I know mileage will vary here. But I am not one to void a warranty to get a stock Android experience or to provide a questionably-supported custom interface, and I am not willing to work with unattractive and frustrating interfaces (Google Drive) when I have a well-crafted and nice looking alternative available (SkyDrive).
This is talking about my preferences, not about some mystical “best way” to do anything. I get that.
- Live information access mechanics
Getting tired of writing. Apple is expensive, doesn’t play many of the game’s I’d be most interested in, and feels less connected than the offerings of Microsoft or Google. They make some amazing devices, but I am simply not compelled by what they’re offering right now.
To me, SkyDrive and Xbox are the killer features of Microsoft’s system. 1 source for document storage, note taking, email, phone, gaming, music, file sharing and business productivity hits me in all the spots I need for the work and play I do every day. Other solutions exist, and perhaps I’m missing out on some killer service or application. But it never really hits me (aside from Google Now. That one makes me really worry for Microsoft in the long term)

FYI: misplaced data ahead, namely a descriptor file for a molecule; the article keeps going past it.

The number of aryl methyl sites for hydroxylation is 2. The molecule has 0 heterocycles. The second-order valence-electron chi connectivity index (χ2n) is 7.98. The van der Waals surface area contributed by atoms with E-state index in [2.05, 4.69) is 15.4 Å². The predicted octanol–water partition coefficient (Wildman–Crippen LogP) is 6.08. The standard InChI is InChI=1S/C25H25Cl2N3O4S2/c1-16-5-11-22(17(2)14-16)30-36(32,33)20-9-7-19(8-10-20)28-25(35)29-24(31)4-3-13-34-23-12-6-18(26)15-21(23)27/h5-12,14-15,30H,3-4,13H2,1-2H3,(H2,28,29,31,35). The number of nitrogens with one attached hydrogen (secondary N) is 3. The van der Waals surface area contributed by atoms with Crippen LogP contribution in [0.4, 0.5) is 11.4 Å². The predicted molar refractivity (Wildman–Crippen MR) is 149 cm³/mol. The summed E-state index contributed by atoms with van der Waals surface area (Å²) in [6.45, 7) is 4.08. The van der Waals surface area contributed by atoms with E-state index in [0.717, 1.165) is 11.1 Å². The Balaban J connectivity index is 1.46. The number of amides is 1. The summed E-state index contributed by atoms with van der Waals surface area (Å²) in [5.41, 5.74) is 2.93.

There are issues, but Microsoft works the way I do and that is a pretty nice feeling.